14. Safety Last! (1923): Back Then They Didn’t Have Uber Eats

The time has finally come—we’re covering a silent film! This week we take a look at the early life and career of Harold Lloyd, culminating in the production of his first masterpiece Safety Last! (1923). Topics include child scammers, prop bombs that aren’t prop bombs, towel delivery vans, and our impassioned arguments for why the so-called “third genius” of silent comedy deserves a greater legacy than he has been allotted.

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13. The Boys in the Band (1970): Are You Going to the Birthday Party?

After three seemingly endless months, we’re finally back with a fully-researched episode—and it’s our longest yet, so heat up some lasagna and settle in as we tackle William Friedkin’s adaptation of Mart Crowley’s play The Boys in the Band (1970). Topics include the influence of both play and film on the LGBT rights movement, the use of Old Hollywood references as shorthand by an isolated minority that took refuge in the movies, and Natalie Wood’s unmatched gift-giving skills.

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Bonus 12. Panic in the Streets (1950): I Want a GameCube in My Iron Lung

It’s Topical Tuesday on the pod this week as we discuss Elia Kazan’s pandemic-themed film noir Panic in the Streets (1950). Subjects include pneumonic plague, lax ’50s parenting, the questionable legality of Jack Palance’s acting methods, and a potentially COVID-stricken Candice’s best Bob Dylan impression.

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Bonus 11. Service de Luxe (1938): I Burned Her

It’s another Candice-and-Amelia Special this week as the Gruesome Twosome take on Service de Luxe (1938), the Constance Bennett romantic comedy that served as Vincent Price’s film debut. Recorded way back on March 7th, we discuss toilet paper shortages from the perspective of that long-ago time before Tom Hanks got COVID-19, then we dig into tractors, arson, fourth-wall breaking, and our dream cast for a remake of the lost Bessie Love vehicle Pegeen (1920).

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Bonus 10. Thirteen Women (1932) and When’s Your Birthday? (1937): A Racist Final Destination

We’re looking to the stars this week for a research-free discussion of two very different cinematic approaches to astrology: Thirteen Women (1932), a proto-slasher starring Myrna Loy, and the Joe E. Brown comedy When’s Your Birthday? (1937). We talk about the impact of the Production Code on Hollywood’s handling of racial subject matter, the only screen appearance of the tragically infamous Peg Entwistle, Billy Wilder’s later mastery of Brown’s occasionally unappealing schtick, and—of course—hitchhiking babies.

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Bonus 09. My Favorite Wife (1940) and Move Over, Darling (1963): Who Would You Commit a Bigamy With?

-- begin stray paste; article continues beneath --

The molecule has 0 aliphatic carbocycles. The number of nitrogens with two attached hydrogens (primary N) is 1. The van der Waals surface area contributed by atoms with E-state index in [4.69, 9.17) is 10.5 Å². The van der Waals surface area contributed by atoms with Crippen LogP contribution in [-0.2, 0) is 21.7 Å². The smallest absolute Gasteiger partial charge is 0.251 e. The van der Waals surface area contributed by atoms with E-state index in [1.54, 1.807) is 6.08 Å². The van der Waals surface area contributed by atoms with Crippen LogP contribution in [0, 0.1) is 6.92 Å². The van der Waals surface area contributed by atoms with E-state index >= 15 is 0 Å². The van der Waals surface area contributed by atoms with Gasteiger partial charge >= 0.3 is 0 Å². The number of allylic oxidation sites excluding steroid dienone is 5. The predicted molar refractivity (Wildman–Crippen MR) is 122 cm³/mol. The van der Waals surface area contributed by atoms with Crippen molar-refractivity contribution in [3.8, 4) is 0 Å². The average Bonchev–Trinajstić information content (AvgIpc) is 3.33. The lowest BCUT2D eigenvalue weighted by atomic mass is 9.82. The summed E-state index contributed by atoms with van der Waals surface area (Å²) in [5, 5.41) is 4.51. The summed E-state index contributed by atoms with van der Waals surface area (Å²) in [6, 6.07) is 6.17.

This week we’re taking a research-free look at two romantic comedies that combine nineteenth-century tragic poetry with Hollywood’s love of bigamy: My Favorite Wife (1940) and its remake, Move Over, Darling (1963). We discuss our love of Doris Day and ambivalence towards Irene Dunne, the confounding screen dynamic between rumoured real-life couple Cary Grant and Randolph Scott, and whom among both casts we’d invite to our respective Bigamy Squads.

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12. Oscars Moments of Yore: A Twentieth-Century Academy Awards Odyssey

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We’re doing something a little different this week as we explore sixty years of the Oscars, from the anti-union origins of the Academy in the late 1920s to the career-ending broadcast of 1989. Join us for tales of gatecrashers, axes, protesters, decapitations, fascists, streakers, and some good old-fashioned Joan Crawford chaos magic from the very messy history of the best worst awards show we know.

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Bonus 08. The Prowler (1951): Sorry for Everything

On this week’s bonus episode of What’s in the Basket, we’re peeping in on the Van Heflin-Evelyn Keyes film noir The Prowler (1951). We discuss big ol’ foreheads, Dalton Trumbo’s handling of female characters, ghost towns, sarsaparilla, and Heflin’s presence in the films of Van Johnson (hint: he isn’t in them).

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Bonus 07. Postal Inspector (1936) and Telephone Operator (1937): People Have Always Been Scammin’

On this week’s bonus episode of What’s in the Basket, we brave the floodwaters for a research-free look at Ricardo Cortez, Bela Lugosi, and Patricia Ellis in Postal Inspector (1936) and Judith Allen and Alice White in Telephone Operator (1937). We learn that Alice White was Jughead, FDR was Alexa, and everyone in Old Hollywood was a tax evader.

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11. Trading Places (1983): Eddie Movie

On this week’s episode of What’s in the Basket, we’re cornering the entire frozen orange juice market as we discuss the Eddie Murphy-Dan Aykroyd role-swapping comedy Trading Places (1983). We attempt to parse the ins and outs of commodities trading, determine whether or not Don Ameche was dead, and learn how Candice feels about Cats (2019).

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